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SaskH2O Home | About SaskH2O
About SaskH2O brings together, under ONE web address, information and services available from the Government of Saskatchewan that relate to water, regardless of the department or agency that produces the information or offers the service.

This site was built on contributions from Saskatchewan Ministry of Environment, Saskatchewan Ministry of Health, Saskatchewan Watershed Authority, SaskWater, Saskatchewan Ministry of Municipal Affairs and Saskatchewan Ministry of Agriculture.

Water Information Partners - Roles and Responsibilities

History: In January 1999, the province released the Water Management Framework outlining a vision for safe and reliable water supplies within healthy and diverse aquatic ecosystems. The framework established goals for water management, objectives that provincial agencies must fulfill to realize water management goals, and various actions. The framework recognized that current water management practices in Saskatchewan did not effectively integrate the interests of agencies resulting in a lack of coordination of activities, communication and the need for a more efficient decision-making process. The framework called for actions to review and modify mandates and activities of provincial agencies involved in water management to increase service delivery efficiencies. The actions of the WMF have and are being incorporated into current and future water management directions and policies.

Walkerton: In May 2000, Canada learned of a tragedy in Walkerton, Ontario, which resulted in approximately 2,000 cases of illness, caused 952 residents to seek medical attention and resulted in the death of seven persons. The outbreak was linked to a combination of contamination and inadequate disinfection of the Town of Walkerton's water supply. The tragedy in Ontario attracted the attention of governments across Canada while media attention heightened the importance of vigilance with respect to all aspects of water treatment for municipalities and involved governing provincial jurisdictions across Canada.

Saskatchewan quickly reacted to the Walkerton incident by taking actions to enhance detection, resolve potential or real problems, prevent water contamination and improve communication with municipalities, between government departments and agencies, and with the public.

North Battleford: In April, 2001, the residents of North Battleford were ordered to boil their drinking water after the protozoan parasite "Cryptosporidium parvum" was detected in the community's drinking water system. Six to seven thousand people became ill after consuming water from the community, but no fatalities were attributed to the outbreak.

In May, 2001, an inquiry was called into the North Battleford incident to determine the cause of the events, the effectiveness of officials in response, and the effect of relevant regulations, policies, procedures and practices. Commissioner Laing's report, which included findings and recommendations, was released in April, 2002. Justice Laing concluded that a waterborne parasite, Cryptosporidium, had entered the drinking water system in North Battleford in March and April 2001 and was responsible for the resulting cases of illness. Commissioner Laing made 28 recommendations directed at Saskatchewan Ministry of Environment, Saskatchewan Ministry of Health and the City of North Battleford. The recommendations focus on preventing further incidents from occurring in the future.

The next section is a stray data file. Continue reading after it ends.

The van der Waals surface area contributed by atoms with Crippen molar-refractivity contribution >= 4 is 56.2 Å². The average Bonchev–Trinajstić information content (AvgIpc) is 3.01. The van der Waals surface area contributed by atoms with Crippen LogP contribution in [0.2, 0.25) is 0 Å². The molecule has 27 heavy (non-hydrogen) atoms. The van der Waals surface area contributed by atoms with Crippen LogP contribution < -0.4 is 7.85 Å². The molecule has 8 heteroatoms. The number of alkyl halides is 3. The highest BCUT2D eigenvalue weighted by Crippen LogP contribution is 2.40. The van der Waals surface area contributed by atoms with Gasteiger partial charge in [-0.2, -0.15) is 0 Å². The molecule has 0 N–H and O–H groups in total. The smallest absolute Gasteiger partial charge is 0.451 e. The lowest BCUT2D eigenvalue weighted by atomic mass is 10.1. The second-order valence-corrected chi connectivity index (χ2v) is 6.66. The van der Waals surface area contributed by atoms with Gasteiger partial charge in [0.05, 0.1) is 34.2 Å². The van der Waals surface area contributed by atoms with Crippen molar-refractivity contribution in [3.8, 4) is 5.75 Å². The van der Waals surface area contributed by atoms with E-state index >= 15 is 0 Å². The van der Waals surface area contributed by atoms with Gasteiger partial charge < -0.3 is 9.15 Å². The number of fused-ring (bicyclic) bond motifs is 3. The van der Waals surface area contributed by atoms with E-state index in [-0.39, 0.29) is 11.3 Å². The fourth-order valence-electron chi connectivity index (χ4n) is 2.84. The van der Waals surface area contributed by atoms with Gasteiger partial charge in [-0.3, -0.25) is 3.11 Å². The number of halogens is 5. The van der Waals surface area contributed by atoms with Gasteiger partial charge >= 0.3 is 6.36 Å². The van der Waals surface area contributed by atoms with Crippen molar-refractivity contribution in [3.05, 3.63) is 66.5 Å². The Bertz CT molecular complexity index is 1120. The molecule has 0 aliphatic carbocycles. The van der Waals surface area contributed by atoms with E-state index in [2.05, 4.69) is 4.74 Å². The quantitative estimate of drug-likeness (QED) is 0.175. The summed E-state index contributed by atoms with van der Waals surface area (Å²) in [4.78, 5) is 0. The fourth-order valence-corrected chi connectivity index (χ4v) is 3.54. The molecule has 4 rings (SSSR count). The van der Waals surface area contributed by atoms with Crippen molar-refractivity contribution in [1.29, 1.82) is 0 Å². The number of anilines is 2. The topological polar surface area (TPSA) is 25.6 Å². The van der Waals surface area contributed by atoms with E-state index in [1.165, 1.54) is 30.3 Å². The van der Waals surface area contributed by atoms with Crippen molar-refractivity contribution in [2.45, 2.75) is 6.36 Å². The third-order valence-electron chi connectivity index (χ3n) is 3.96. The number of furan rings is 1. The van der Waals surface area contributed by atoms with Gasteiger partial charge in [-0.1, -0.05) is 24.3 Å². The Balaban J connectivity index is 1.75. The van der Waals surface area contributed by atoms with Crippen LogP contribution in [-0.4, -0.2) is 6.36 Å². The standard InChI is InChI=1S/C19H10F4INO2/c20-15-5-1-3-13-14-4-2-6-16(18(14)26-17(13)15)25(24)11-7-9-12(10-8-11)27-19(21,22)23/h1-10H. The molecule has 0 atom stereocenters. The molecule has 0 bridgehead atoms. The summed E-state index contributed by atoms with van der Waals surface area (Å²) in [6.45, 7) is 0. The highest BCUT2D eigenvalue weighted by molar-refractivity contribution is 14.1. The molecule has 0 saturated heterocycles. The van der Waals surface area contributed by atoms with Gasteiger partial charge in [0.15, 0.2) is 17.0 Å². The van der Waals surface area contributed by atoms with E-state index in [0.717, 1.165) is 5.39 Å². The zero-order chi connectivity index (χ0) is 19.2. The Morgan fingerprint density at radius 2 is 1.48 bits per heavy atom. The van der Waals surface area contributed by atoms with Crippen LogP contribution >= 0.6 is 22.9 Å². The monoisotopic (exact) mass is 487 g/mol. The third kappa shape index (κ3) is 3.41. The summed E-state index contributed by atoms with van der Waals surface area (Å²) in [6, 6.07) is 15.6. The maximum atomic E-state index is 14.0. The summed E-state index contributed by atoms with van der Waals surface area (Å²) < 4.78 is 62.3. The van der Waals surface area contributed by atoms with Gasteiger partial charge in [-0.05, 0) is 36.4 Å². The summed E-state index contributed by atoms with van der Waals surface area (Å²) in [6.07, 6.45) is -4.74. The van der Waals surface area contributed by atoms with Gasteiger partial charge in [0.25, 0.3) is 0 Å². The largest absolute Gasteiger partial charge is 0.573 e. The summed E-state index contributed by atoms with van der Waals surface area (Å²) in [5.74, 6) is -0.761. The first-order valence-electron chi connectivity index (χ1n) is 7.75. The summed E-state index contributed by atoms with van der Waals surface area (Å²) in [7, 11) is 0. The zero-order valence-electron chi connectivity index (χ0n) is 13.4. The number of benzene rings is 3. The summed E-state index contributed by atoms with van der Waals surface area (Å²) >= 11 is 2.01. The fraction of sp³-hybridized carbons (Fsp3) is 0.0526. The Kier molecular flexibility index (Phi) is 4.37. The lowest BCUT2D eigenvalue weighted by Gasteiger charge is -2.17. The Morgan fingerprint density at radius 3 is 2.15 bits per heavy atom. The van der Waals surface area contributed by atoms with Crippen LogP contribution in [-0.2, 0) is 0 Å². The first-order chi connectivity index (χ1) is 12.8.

Aftermath: In the aftermath of events surrounding Walkerton, Ontario and North Battleford, Saskatchewan, governments across Canada have moved to strengthen requirements and refocus the roles of regulatory agencies that manage drinking water and related raw water sources.

Human Health is the primary concern.
Avoiding Risks to drinking water is the first priority.
Openness and Clear Communication will ensure everyone understands and carries out their responsibilities.
Realistic Pricing acknowledges the value of safe drinking water.
Accurate and Timely Information about water problems and solutions is essential for waterworks owners, operators, regulators and users.
All Levels of Government and Citizens Must Work Together to develop and implement water management solutions

Long Term Safe Drinking Water Strategy: In April, 2002, the Government of Saskatchewan released a Long-Term Safe Drinking Water Strategy (LTSDWS) in response to the Report on the Commission of Inquiry into public drinking water in North Battleford and as a planned component of other longer-term changes stemming from the Walkerton tragedy. The LTSDWS was developed with the vision of ensuring sustainable, reliable safe and clean supply of drinking water that is valued by the citizens of Saskatchewan.

The LTSDWS has become the focal point for future water management in Saskatchewan and has functioned as the strategic driver for changes made to legislation, regulations, departments, agencies and activities since its announcement in April of 2002.

Additional information on the LTSDWS values, principles, goals and objectives is available.

Quick Fact: Canada's rivers and lakes contain enough water to flood the entire country to a depth of more than 2 metres.